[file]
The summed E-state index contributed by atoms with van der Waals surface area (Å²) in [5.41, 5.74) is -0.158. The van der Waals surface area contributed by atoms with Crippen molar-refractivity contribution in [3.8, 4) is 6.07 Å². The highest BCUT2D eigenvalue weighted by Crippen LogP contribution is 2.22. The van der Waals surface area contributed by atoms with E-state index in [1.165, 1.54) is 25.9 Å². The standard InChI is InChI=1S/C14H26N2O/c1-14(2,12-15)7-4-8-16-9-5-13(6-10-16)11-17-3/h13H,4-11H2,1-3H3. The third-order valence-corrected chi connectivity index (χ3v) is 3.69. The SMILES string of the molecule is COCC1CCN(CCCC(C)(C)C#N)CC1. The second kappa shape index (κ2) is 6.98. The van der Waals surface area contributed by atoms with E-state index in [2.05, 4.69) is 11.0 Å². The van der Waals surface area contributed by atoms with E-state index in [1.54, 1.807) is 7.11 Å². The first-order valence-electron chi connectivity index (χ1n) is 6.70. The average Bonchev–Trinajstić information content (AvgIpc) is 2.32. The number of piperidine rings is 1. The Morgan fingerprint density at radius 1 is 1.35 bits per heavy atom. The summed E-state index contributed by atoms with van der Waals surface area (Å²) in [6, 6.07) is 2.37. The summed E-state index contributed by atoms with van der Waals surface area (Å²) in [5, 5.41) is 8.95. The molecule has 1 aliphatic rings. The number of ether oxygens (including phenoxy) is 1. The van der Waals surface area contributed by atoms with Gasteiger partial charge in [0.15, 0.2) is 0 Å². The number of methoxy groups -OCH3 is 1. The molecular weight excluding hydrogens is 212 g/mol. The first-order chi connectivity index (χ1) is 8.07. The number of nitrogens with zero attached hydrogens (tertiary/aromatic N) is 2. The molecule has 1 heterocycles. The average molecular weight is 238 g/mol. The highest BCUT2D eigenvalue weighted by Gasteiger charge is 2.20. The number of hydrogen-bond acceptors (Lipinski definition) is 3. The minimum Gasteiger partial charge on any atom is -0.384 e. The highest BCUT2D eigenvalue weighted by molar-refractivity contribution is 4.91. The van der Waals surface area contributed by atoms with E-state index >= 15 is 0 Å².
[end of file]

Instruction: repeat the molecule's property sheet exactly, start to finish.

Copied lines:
The summed E-state index contributed by atoms with van der Waals surface area (Å²) in [5.41, 5.74) is -0.158. The van der Waals surface area contributed by atoms with Crippen molar-refractivity contribution in [3.8, 4) is 6.07 Å². The highest BCUT2D eigenvalue weighted by Crippen LogP contribution is 2.22. The van der Waals surface area contributed by atoms with E-state index in [1.165, 1.54) is 25.9 Å². The standard InChI is InChI=1S/C14H26N2O/c1-14(2,12-15)7-4-8-16-9-5-13(6-10-16)11-17-3/h13H,4-11H2,1-3H3. The third-order valence-corrected chi connectivity index (χ3v) is 3.69. The SMILES string of the molecule is COCC1CCN(CCCC(C)(C)C#N)CC1. The second kappa shape index (κ2) is 6.98. The van der Waals surface area contributed by atoms with E-state index in [2.05, 4.69) is 11.0 Å². The van der Waals surface area contributed by atoms with E-state index in [1.54, 1.807) is 7.11 Å². The first-order valence-electron chi connectivity index (χ1n) is 6.70. The average Bonchev–Trinajstić information content (AvgIpc) is 2.32. The number of piperidine rings is 1. The Morgan fingerprint density at radius 1 is 1.35 bits per heavy atom. The summed E-state index contributed by atoms with van der Waals surface area (Å²) in [6, 6.07) is 2.37. The summed E-state index contributed by atoms with van der Waals surface area (Å²) in [5, 5.41) is 8.95. The molecule has 1 aliphatic rings. The number of ether oxygens (including phenoxy) is 1. The van der Waals surface area contributed by atoms with Gasteiger partial charge in [0.15, 0.2) is 0 Å². The number of methoxy groups -OCH3 is 1. The molecular weight excluding hydrogens is 212 g/mol. The first-order chi connectivity index (χ1) is 8.07. The number of nitrogens with zero attached hydrogens (tertiary/aromatic N) is 2. The molecule has 1 heterocycles. The average molecular weight is 238 g/mol. The highest BCUT2D eigenvalue weighted by Gasteiger charge is 2.20. The number of hydrogen-bond acceptors (Lipinski definition) is 3. The minimum Gasteiger partial charge on any atom is -0.384 e. The highest BCUT2D eigenvalue weighted by molar-refractivity contribution is 4.91. The van der Waals surface area contributed by atoms with E-state index >= 15 is 0 Å².